Carbon School District sets budget for 2009-10
The Carbon School District has set its budget for the 2009-10 school year and it isn't pretty. But then as administrators explained to board members at the June 17 meeting, it could be worse too.
"Our revenues come from various sources with the state being the biggest contributor," said Darin Lancaster, the district's business manager. "This year the WPU (weighted pupil unit that the state uses to give money to school districts) will be worth $2,577 per student, or the same it was during the 2009 school year. However the state is projecting that we will lose student enrollment next year, so they are initially giving us less."
Lancaster said that the district actually doesn't expect a decrease in student numbers and when the count is taken soon after school starts, he thinks that count will reflect that.
But that doesn't mean all is well either. The state decreased funding in a number of areas, and since most of that funding is used for salaries in one way or another, the biggest expense the district has, the effects will be felt.
"Last year about half way through the year the state took back $395,068 because of the sagging economy. If that had been taken at the first of the year we probably could have stood that better. But since they take it away half way through the year, it is like a double hit because we have to make it up even though we have spent half those funds."
Those funds were made up by almost eliminating travel budgets, not replacing people who left and cutting some general expenses.
This year's total budget for the district is listed as $30,482,555. That may not sound bad for a small school district but it is $1,993,553 less than the district had to work with during the last school year.
The basic school program is driven by the WPU funding. The budget shows that in the regular basic school program the district will be over $152,000 short of last year's budget. For the restricted basic school program (special education, career and technology, class size reduction funds) the district will be short $55,950. That totals a loss of over $208,000 just in those areas. That loss is being made up in several ways including not hiring people to fill open spots in the teaching ranks as well as in administration and classified personnel.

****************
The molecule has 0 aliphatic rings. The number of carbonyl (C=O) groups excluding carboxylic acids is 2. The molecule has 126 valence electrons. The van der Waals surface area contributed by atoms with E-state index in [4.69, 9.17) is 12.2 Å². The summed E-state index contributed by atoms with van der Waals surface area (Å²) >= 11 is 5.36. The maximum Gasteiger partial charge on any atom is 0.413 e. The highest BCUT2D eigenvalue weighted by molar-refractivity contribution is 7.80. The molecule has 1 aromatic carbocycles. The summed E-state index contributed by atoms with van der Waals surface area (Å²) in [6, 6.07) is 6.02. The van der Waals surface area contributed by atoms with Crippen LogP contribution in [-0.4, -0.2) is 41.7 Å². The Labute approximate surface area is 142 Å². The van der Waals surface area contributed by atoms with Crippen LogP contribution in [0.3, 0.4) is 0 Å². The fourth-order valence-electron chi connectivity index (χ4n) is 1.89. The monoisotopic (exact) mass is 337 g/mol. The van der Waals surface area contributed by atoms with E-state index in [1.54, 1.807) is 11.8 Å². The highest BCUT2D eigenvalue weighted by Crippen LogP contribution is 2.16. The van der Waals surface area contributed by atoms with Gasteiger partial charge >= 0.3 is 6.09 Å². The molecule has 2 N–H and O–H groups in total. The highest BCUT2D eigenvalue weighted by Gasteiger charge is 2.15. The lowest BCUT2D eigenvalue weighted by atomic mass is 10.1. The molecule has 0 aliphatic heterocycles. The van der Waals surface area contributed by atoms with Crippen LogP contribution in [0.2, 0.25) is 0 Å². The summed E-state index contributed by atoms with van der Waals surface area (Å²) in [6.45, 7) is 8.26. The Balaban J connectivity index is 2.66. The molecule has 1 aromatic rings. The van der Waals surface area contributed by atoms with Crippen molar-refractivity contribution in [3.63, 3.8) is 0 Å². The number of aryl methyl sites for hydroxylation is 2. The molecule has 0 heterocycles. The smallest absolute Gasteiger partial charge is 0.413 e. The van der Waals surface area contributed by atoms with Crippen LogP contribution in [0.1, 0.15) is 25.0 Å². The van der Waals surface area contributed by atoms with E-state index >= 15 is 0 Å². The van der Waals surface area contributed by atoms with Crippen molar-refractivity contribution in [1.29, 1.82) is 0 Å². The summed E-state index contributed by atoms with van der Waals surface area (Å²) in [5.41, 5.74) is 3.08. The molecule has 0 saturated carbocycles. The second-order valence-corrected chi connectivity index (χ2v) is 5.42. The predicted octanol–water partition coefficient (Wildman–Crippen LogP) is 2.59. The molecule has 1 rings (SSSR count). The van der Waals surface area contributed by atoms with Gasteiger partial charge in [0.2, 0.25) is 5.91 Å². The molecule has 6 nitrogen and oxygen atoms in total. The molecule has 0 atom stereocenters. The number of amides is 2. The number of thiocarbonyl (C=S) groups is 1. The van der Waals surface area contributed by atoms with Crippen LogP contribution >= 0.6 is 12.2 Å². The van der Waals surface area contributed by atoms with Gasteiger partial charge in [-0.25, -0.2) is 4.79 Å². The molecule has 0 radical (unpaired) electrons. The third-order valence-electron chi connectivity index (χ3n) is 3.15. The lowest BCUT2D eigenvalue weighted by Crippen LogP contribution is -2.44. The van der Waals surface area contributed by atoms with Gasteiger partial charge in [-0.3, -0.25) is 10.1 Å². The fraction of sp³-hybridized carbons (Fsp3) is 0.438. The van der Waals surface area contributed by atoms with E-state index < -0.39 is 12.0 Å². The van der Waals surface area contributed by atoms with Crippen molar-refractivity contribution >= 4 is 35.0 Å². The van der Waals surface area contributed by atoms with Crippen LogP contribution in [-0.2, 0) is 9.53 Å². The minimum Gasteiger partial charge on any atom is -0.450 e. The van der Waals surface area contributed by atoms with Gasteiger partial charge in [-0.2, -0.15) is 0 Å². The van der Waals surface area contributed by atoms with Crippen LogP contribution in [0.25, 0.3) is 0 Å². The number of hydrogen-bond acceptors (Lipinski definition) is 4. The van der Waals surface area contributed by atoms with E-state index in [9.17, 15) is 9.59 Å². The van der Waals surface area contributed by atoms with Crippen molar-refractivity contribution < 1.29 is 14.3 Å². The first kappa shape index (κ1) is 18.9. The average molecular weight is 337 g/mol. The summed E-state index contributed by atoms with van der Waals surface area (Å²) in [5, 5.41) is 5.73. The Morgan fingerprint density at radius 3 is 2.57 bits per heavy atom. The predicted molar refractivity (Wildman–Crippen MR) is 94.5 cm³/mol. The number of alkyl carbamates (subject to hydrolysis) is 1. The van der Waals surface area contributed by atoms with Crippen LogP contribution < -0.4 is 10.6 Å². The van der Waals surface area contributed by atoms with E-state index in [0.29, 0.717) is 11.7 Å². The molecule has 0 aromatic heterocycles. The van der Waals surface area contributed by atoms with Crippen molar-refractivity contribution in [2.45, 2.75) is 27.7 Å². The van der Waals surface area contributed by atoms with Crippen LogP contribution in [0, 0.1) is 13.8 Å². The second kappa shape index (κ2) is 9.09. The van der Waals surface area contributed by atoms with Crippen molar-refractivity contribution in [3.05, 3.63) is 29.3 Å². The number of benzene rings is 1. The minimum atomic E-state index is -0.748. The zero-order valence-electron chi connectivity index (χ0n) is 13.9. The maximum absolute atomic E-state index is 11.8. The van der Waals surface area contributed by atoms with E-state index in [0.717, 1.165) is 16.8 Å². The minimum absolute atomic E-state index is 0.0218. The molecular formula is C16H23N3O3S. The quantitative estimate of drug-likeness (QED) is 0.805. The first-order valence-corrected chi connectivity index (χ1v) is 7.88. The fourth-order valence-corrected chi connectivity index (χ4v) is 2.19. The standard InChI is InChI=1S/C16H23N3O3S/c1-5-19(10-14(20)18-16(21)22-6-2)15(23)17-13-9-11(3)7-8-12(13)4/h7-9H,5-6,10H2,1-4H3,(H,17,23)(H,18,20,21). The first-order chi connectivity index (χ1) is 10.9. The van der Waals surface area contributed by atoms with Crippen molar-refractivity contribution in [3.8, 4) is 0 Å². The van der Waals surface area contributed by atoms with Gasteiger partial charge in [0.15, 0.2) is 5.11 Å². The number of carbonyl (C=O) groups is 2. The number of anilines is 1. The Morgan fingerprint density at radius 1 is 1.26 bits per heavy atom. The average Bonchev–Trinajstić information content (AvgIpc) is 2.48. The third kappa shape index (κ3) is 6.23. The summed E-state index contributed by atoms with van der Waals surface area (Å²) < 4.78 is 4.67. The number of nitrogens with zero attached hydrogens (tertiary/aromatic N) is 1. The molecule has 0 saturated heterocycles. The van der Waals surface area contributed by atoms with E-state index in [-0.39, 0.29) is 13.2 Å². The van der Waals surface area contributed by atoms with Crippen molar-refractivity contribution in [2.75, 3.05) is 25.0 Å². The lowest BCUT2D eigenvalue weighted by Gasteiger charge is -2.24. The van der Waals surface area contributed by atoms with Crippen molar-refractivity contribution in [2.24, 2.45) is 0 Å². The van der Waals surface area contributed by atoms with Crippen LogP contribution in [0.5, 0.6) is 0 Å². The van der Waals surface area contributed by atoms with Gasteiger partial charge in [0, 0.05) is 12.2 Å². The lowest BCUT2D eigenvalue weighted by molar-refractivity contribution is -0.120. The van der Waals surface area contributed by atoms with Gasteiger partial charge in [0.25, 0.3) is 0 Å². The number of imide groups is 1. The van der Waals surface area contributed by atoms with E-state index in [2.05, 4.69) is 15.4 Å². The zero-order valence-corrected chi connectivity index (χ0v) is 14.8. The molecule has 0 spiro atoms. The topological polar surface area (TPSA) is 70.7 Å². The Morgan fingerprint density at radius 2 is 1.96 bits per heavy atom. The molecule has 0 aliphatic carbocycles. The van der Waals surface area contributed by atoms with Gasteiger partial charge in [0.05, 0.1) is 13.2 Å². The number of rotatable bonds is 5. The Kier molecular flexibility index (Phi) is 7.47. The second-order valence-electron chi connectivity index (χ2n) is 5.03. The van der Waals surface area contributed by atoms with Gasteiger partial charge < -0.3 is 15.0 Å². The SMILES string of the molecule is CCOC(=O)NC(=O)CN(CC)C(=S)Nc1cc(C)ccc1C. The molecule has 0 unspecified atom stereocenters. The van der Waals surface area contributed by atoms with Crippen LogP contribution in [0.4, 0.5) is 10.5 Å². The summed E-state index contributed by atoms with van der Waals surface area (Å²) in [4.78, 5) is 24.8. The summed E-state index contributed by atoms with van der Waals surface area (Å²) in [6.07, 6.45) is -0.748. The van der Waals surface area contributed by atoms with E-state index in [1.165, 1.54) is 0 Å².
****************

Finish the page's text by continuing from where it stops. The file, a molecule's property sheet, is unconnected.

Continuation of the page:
The district also has funds that support the basic school program that come from other revenue sources including property taxes. In that fund category the district will be short an estimated $1,735,810.
It could have been much worse except that the legislature allowed a backfill of over $1.3 million from one time federal funds to help in this area. Otherwise the loss from last year could have more than $3 million.
"Sometimes people see that we are short on money in one area and wonder why we can't take if from another," Lancaster said in a Monday morning interview.
"For instance this summer we are redoing some of our parking lots that needed to be replaced. Some might ask why we are doing that when we don't have enough money to fill teaching positions.
But the problem comes from the kinds of funds used to perform certain functions. The law often prevents us from using funds denoted for a certain area such as maintenance or furniture acquisition for salaries or supplies."
Some of the areas that have been the hardest hit, with some of them completely eliminated include the quality teaching block grant, reading achievement funds, adult education and transportation.
One time funds have also been hit hard in next year's budget, with a loss of $24,138. Eliminated will be the family literacy center and one time signing bonus' for educators which has been used to lure teachers to teach in rural areas.
Due to the loss of funds, class size will rise slightly this year, but will still be under what the state average was last year.
"Most of the other districts in the state are going to have to raise their class size this coming year to stay within their budgets so that average number will go up," stated Lancaster.
As compared with many other districts in the state Carbon was not hit as hard as it could have been. Some of the large districts such as Davis, Granite, Jordan (now divided into two districts), and Alpine are going to feel the hurt much more.
"The problem with tax collections is that there is a lag time," stated Lancaster. "Even if the recession turns around fairly quickly, it may not be such a good year next year. But if it doesn't turn around, we don't know what the next few years will bring."
The legislature will have to deal with that in their 2010 session that starts in January and school district officials all over the state are holding their breath as to what will happen then.